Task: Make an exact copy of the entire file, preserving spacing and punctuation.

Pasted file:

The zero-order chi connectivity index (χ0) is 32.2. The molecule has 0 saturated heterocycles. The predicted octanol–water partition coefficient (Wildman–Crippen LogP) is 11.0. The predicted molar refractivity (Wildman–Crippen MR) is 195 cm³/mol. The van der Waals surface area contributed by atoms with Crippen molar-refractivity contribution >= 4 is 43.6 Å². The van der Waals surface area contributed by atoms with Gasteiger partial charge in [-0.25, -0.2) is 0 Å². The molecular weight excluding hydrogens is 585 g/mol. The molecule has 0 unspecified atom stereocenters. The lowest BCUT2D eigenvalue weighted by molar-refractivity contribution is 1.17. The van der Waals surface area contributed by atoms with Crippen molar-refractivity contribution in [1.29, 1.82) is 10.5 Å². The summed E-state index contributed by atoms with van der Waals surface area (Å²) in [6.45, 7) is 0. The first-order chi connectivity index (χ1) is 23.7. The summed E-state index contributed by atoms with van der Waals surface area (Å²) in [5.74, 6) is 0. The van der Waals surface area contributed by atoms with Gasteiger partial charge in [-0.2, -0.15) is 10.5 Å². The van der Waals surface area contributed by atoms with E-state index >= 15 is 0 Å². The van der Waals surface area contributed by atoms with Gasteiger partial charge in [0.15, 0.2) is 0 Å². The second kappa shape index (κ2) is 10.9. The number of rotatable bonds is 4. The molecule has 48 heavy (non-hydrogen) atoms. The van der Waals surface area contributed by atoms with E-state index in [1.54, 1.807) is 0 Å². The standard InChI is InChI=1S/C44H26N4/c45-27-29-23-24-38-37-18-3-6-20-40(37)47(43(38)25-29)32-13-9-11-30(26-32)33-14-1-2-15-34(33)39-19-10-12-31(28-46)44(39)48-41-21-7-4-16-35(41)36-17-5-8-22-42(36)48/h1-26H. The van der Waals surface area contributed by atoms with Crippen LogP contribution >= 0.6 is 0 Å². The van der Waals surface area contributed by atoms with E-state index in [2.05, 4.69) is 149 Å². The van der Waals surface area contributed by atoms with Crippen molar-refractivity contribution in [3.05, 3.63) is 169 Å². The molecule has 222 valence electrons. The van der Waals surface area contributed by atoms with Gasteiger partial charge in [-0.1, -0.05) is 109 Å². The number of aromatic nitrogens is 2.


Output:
The zero-order chi connectivity index (χ0) is 32.2. The molecule has 0 saturated heterocycles. The predicted octanol–water partition coefficient (Wildman–Crippen LogP) is 11.0. The predicted molar refractivity (Wildman–Crippen MR) is 195 cm³/mol. The van der Waals surface area contributed by atoms with Crippen molar-refractivity contribution >= 4 is 43.6 Å². The van der Waals surface area contributed by atoms with Gasteiger partial charge in [-0.25, -0.2) is 0 Å². The molecular weight excluding hydrogens is 585 g/mol. The molecule has 0 unspecified atom stereocenters. The lowest BCUT2D eigenvalue weighted by molar-refractivity contribution is 1.17. The van der Waals surface area contributed by atoms with Crippen molar-refractivity contribution in [1.29, 1.82) is 10.5 Å². The summed E-state index contributed by atoms with van der Waals surface area (Å²) in [6.45, 7) is 0. The first-order chi connectivity index (χ1) is 23.7. The summed E-state index contributed by atoms with van der Waals surface area (Å²) in [5.74, 6) is 0. The van der Waals surface area contributed by atoms with Gasteiger partial charge in [-0.2, -0.15) is 10.5 Å². The van der Waals surface area contributed by atoms with E-state index >= 15 is 0 Å². The van der Waals surface area contributed by atoms with Gasteiger partial charge in [0.15, 0.2) is 0 Å². The second kappa shape index (κ2) is 10.9. The number of rotatable bonds is 4. The molecule has 48 heavy (non-hydrogen) atoms. The van der Waals surface area contributed by atoms with E-state index in [1.54, 1.807) is 0 Å². The standard InChI is InChI=1S/C44H26N4/c45-27-29-23-24-38-37-18-3-6-20-40(37)47(43(38)25-29)32-13-9-11-30(26-32)33-14-1-2-15-34(33)39-19-10-12-31(28-46)44(39)48-41-21-7-4-16-35(41)36-17-5-8-22-42(36)48/h1-26H. The van der Waals surface area contributed by atoms with Crippen LogP contribution >= 0.6 is 0 Å². The van der Waals surface area contributed by atoms with E-state index in [2.05, 4.69) is 149 Å². The van der Waals surface area contributed by atoms with Crippen molar-refractivity contribution in [3.05, 3.63) is 169 Å². The molecule has 222 valence electrons. The van der Waals surface area contributed by atoms with Gasteiger partial charge in [-0.1, -0.05) is 109 Å². The number of aromatic nitrogens is 2.